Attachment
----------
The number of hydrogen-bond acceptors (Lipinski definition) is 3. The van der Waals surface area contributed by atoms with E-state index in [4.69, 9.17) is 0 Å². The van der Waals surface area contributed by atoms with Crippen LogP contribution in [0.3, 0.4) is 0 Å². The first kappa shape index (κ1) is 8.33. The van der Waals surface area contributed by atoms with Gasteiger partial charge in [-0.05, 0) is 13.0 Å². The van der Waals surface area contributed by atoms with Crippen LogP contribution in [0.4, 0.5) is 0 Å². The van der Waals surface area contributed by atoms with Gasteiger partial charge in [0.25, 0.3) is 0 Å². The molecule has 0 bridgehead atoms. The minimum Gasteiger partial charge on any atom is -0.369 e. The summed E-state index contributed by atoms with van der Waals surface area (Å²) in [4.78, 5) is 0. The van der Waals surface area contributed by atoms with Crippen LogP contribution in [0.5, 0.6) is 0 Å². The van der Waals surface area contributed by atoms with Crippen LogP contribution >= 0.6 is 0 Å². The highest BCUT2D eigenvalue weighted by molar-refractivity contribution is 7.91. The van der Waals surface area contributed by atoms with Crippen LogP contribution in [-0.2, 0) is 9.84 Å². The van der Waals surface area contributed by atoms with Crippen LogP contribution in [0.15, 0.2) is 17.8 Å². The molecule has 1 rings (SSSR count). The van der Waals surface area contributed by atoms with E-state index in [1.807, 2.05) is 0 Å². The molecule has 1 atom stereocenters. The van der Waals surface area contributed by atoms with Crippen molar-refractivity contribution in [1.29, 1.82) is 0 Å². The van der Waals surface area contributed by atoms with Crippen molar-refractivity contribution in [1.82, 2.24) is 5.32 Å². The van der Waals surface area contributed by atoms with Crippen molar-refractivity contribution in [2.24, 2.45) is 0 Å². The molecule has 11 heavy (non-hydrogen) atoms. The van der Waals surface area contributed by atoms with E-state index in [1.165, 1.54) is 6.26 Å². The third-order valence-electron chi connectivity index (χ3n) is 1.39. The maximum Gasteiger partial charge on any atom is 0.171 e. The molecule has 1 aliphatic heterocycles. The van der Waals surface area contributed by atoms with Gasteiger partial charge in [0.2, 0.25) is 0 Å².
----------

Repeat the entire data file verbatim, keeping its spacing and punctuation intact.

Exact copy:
The number of hydrogen-bond acceptors (Lipinski definition) is 3. The van der Waals surface area contributed by atoms with E-state index in [4.69, 9.17) is 0 Å². The van der Waals surface area contributed by atoms with Crippen LogP contribution in [0.3, 0.4) is 0 Å². The first kappa shape index (κ1) is 8.33. The van der Waals surface area contributed by atoms with Gasteiger partial charge in [-0.05, 0) is 13.0 Å². The van der Waals surface area contributed by atoms with Crippen LogP contribution in [0.4, 0.5) is 0 Å². The van der Waals surface area contributed by atoms with Gasteiger partial charge in [0.25, 0.3) is 0 Å². The molecule has 0 bridgehead atoms. The minimum Gasteiger partial charge on any atom is -0.369 e. The summed E-state index contributed by atoms with van der Waals surface area (Å²) in [4.78, 5) is 0. The van der Waals surface area contributed by atoms with Crippen LogP contribution in [0.5, 0.6) is 0 Å². The van der Waals surface area contributed by atoms with Crippen LogP contribution >= 0.6 is 0 Å². The highest BCUT2D eigenvalue weighted by molar-refractivity contribution is 7.91. The van der Waals surface area contributed by atoms with Crippen LogP contribution in [-0.2, 0) is 9.84 Å². The van der Waals surface area contributed by atoms with Crippen LogP contribution in [0.15, 0.2) is 17.8 Å². The molecule has 1 rings (SSSR count). The van der Waals surface area contributed by atoms with E-state index in [1.807, 2.05) is 0 Å². The molecule has 1 atom stereocenters. The van der Waals surface area contributed by atoms with Crippen molar-refractivity contribution in [1.29, 1.82) is 0 Å². The van der Waals surface area contributed by atoms with Crippen molar-refractivity contribution in [1.82, 2.24) is 5.32 Å². The van der Waals surface area contributed by atoms with Crippen molar-refractivity contribution in [2.24, 2.45) is 0 Å². The molecule has 11 heavy (non-hydrogen) atoms. The van der Waals surface area contributed by atoms with E-state index in [1.165, 1.54) is 6.26 Å². The third-order valence-electron chi connectivity index (χ3n) is 1.39. The maximum Gasteiger partial charge on any atom is 0.171 e. The molecule has 1 aliphatic heterocycles. The van der Waals surface area contributed by atoms with Gasteiger partial charge in [0.2, 0.25) is 0 Å².